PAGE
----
Saddest quote from a cast member:

“I was interested in the character, I was interested in telling the story surrounding that character, I was interested in being a part of the world that that character lives in. I found a good story. I found a complex, interesting character-driven drama that involved a cast of several strong women. And I was, like, ‘I’m into this!’” Amber Heard

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Bullz-Eye’s 2011 Fall TV Preview: What’s New for CBS

Monday

2 Broke Girls

(8:30 – 9 PM, Sept. 26, with special preview on Sept. 19 at 9:30 PM)

The competition: Dancing with the Stars (ABC), The Sing-Off (NBC), Terra Nova (Fox), Gossip Girl (The CW)

Starring: Kat Dennings, Beth Behrs, Garrett Morris, Matthew Moy, Jonathan Kite, Brooke Lyons

Executive producers: Michael Patrick King and Whitney Cummings

What the network says: “A comedy about two young women waitressing at a greasy spoon diner who strike up an unlikely friendship in the hopes of launching a successful business – if only they can raise the cash. Sassy, streetwise Max Black works two jobs just to get by, one of which is waiting tables during the night shift at the retro-hip Williamsburg Diner. Sophisticated Caroline Channing is an uptown trust fund princess who’s having a run of bad luck that forces her to reluctantly give waitressing a shot. At first, Max sees Caroline as yet another in a long line of inept servers she must cover for, but she’s surprised to find that Caroline has as much substance as she does style. When Caroline discovers Max’s knack for baking amazing cupcakes, she sees a lucrative future for them, but they first need to raise the start-up money. While they save their tips, they’ll stay at the restaurant, working with Oleg, an overly flirtatious Russian cook; Earl, a 75-year-old kool-kat cashier; and Han Lee, the new, eager-to-please owner of the diner. Working together, these two broke girls living in one expensive city might just find the perfect recipe for their big break.”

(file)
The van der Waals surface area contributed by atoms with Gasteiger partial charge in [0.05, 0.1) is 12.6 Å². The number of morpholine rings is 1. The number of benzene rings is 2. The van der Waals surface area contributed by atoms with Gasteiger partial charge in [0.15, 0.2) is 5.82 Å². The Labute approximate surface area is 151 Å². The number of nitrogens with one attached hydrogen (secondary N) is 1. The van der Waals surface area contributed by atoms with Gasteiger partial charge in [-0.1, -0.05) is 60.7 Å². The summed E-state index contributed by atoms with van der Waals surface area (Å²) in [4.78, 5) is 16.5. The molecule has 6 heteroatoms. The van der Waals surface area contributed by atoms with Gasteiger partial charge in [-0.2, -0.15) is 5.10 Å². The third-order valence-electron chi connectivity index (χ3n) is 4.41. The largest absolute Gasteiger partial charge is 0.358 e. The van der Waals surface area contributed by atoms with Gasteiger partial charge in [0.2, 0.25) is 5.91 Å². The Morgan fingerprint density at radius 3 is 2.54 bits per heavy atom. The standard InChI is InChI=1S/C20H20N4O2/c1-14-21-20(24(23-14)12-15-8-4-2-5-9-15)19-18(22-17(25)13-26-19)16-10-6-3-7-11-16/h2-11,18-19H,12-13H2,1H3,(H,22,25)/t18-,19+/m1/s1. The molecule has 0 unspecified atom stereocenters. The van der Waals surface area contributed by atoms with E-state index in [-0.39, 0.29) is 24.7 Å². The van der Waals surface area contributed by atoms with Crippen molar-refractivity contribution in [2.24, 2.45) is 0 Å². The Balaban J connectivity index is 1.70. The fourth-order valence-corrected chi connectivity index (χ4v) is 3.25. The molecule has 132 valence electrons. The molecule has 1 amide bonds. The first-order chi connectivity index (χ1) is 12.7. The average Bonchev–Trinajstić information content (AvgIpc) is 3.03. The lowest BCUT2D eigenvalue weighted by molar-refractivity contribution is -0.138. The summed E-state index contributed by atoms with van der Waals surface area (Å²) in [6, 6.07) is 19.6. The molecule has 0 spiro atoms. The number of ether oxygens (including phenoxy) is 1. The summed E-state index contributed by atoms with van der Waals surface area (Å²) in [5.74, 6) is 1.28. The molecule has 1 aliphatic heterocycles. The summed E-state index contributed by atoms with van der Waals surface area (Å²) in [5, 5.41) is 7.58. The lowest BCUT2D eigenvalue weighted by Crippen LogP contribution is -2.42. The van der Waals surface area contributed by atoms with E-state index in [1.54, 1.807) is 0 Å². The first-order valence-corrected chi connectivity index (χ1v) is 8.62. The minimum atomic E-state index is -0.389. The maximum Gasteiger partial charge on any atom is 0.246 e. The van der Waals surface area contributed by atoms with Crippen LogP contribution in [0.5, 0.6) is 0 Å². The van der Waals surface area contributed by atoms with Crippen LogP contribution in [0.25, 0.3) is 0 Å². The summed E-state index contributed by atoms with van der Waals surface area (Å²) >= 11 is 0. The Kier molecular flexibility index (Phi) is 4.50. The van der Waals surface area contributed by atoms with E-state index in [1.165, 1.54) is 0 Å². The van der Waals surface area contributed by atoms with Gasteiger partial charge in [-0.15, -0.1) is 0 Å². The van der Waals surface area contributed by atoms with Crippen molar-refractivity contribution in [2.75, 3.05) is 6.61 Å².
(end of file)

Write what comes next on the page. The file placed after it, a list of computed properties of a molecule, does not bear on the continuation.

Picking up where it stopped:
What we say: What’s this? A new sitcom in CBS’s Monday night lineup that isn’t a Chuck Lorre production? Will wonders never cease! Better yet, it’s a relatively strong one, though like so many other sitcom entries this season, it’s one where the leads are strong but the ensemble surrounding them is hit or miss…and, unfortunately, that includes Garrett Morris, who deserves so much better than hackneyed one-liners. (There’s a Duke University locker room joke, for God’s sake. Uh, zing?) Dennings, however, is the sarcastic version of Zooey Deschanel, which is to say that she’s cute, funny, and she could take you down a peg without even blinking, and Beth Behr is, for lack of a more elaborate phrase, sweet and pretty. The two of them also have instant chemistry together. If a cast as strong as “Mad Love” couldn’t make it more than a season, we probably shouldn’t pin any major hopes on “2 Broke Girls,” but it’s a certainly a show that we wouldn’t mind seeing succeed.